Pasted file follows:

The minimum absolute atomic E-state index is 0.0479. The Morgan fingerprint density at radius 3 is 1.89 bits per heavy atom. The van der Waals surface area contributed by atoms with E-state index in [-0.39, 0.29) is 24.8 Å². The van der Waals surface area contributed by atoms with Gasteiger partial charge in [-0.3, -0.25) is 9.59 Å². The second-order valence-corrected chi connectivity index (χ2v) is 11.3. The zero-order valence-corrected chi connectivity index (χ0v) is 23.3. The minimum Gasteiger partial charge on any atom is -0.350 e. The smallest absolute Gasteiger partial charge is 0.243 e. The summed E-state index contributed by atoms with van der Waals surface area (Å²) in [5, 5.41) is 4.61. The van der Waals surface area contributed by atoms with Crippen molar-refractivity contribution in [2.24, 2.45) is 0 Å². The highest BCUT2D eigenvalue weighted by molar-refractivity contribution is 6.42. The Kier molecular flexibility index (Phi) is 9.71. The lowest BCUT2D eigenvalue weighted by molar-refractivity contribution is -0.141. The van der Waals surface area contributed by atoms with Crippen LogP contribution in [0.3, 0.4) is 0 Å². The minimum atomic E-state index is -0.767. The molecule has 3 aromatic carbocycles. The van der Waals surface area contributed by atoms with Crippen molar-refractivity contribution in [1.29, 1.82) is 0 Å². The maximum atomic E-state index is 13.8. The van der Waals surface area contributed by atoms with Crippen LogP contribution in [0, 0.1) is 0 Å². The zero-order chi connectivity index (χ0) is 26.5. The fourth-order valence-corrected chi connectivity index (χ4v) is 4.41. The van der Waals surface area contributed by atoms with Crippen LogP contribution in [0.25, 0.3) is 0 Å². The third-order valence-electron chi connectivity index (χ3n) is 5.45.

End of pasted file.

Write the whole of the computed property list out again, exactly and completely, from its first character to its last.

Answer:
The minimum absolute atomic E-state index is 0.0479. The Morgan fingerprint density at radius 3 is 1.89 bits per heavy atom. The van der Waals surface area contributed by atoms with E-state index in [-0.39, 0.29) is 24.8 Å². The van der Waals surface area contributed by atoms with Gasteiger partial charge in [-0.3, -0.25) is 9.59 Å². The second-order valence-corrected chi connectivity index (χ2v) is 11.3. The zero-order valence-corrected chi connectivity index (χ0v) is 23.3. The minimum Gasteiger partial charge on any atom is -0.350 e. The smallest absolute Gasteiger partial charge is 0.243 e. The summed E-state index contributed by atoms with van der Waals surface area (Å²) in [5, 5.41) is 4.61. The van der Waals surface area contributed by atoms with Crippen molar-refractivity contribution in [2.24, 2.45) is 0 Å². The highest BCUT2D eigenvalue weighted by molar-refractivity contribution is 6.42. The Kier molecular flexibility index (Phi) is 9.71. The lowest BCUT2D eigenvalue weighted by molar-refractivity contribution is -0.141. The van der Waals surface area contributed by atoms with Crippen LogP contribution in [0.3, 0.4) is 0 Å². The minimum atomic E-state index is -0.767. The molecule has 3 aromatic carbocycles. The van der Waals surface area contributed by atoms with Crippen molar-refractivity contribution in [1.29, 1.82) is 0 Å². The maximum atomic E-state index is 13.8. The van der Waals surface area contributed by atoms with Crippen LogP contribution in [0, 0.1) is 0 Å². The zero-order chi connectivity index (χ0) is 26.5. The fourth-order valence-corrected chi connectivity index (χ4v) is 4.41. The van der Waals surface area contributed by atoms with Crippen LogP contribution in [0.25, 0.3) is 0 Å². The third-order valence-electron chi connectivity index (χ3n) is 5.45.